Before her vulvar cancer diagnosis, Ronda Cushman led an energetic life as a physical therapy assistant who exercised each morning. Chemotherapy treatment curtailed both passions, but now Cushman may have a new ally in regaining her strength – and caregivers a new way to monitor her health away from the hospital.
This past spring, Cushman was one of 10 patients with gynecological cancers that took part in the HOPE (Helping Our Patients Excel) Trial at Dana-Farber. In between their infusion appointments at the Susan F. Smith Center for Women’s Cancers, each patient received daily health and symptom-related surveys through an app on their smartphones. If they responded by describing non-severe symptoms, they automatically received additional messages with advice tailored to them. If they noted serious symptoms, they were immediately alerted to call their doctor – and an email was sent to their entire medical team so caregivers could intervene as necessary.
“Right now, the health care system is reactive; unless a patient calls us, we have no way of knowing how they are doing between appointments,” says Alexi Wright, MD, Cushman’s oncologist and principal investigator for the HOPE Trial. “Our goal is to be proactive — to reach patients real time in the real world to get them help the help they need quickly, and spare them extra trips to the hospital when possible.”
The symptom-management guidelines used in the HOPE Trial were developed by Wright and other Susan F. Smith Center clinicians caring for gynecological cancer patients. The app uses a research platform developed by Jukka-Pekka Onnela of the Harvard School of Public Health to analyze the patient survey responses, risk-stratify their symptoms, and send back targeted, tailored feedback.
Symptoms tracked range from abdominal pain and fatigue to sadness and depression. If a patient reports feeling nauseous, for instance, the app alerts her to take her anti-nausea medicine, provides lists of which foods to eat or avoid, and even gives her questions she can ask her oncologist at their next Dana-Farber visit such as, “Would you give me the name of a nutritionist, so I can learn more about what foods to eat?” In one instance, Wright explains, the app prompted a phone call between a patient and clinician, and saved the woman a trip to the emergency room.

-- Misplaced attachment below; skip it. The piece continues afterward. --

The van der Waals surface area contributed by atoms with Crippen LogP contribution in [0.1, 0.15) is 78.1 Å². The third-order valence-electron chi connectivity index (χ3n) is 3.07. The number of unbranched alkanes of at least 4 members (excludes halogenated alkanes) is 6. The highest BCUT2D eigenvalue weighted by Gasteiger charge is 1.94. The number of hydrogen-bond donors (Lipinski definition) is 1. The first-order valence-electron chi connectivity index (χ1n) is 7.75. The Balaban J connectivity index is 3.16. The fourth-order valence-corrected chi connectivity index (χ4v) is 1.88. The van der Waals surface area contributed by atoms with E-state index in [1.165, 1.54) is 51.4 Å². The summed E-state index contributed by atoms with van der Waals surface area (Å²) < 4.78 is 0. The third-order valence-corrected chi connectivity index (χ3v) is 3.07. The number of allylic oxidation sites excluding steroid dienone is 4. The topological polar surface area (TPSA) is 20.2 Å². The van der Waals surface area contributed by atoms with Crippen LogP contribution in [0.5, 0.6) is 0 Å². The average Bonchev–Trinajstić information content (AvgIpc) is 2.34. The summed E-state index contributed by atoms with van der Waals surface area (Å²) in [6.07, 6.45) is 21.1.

A previous study showed that oncologists can miss up to half of cancer patients’ symptoms, largely because many patients have difficulty remembering symptoms that occur between office visits. When used properly, the app eliminates this problem. A detailed report that summarizes each day’s symptoms, and changes over time, is created from the surveys and given to study participants and their clinicians at each in-person meeting.
“We noticed trends in my symptoms and activity level that occurred in the days right after chemotherapy,” says Cushman. “It was very helpful to be able to discuss them with Dr. Wright, without worrying I was forgetting anything.”
Patients in the trial also received Fitbits to track their activity level each day, and step-count data appears in the summary reports. For the second phase of the study opening this fall, when it expands to 100 gynecological cancer patients on active, extended chemotherapy cycles at Dana-Farber, only some will receive the Fitbits so that their value as part of the trial can be analyzed.
Cushman, for one, loved the Fitbit. “When I was feeling tired, I’d get these little messages like ‘Want a stroll?’ and I’d smile and start walking,” she says. “That plus the mobile app have been great motivators to keep me going through chemotherapy.”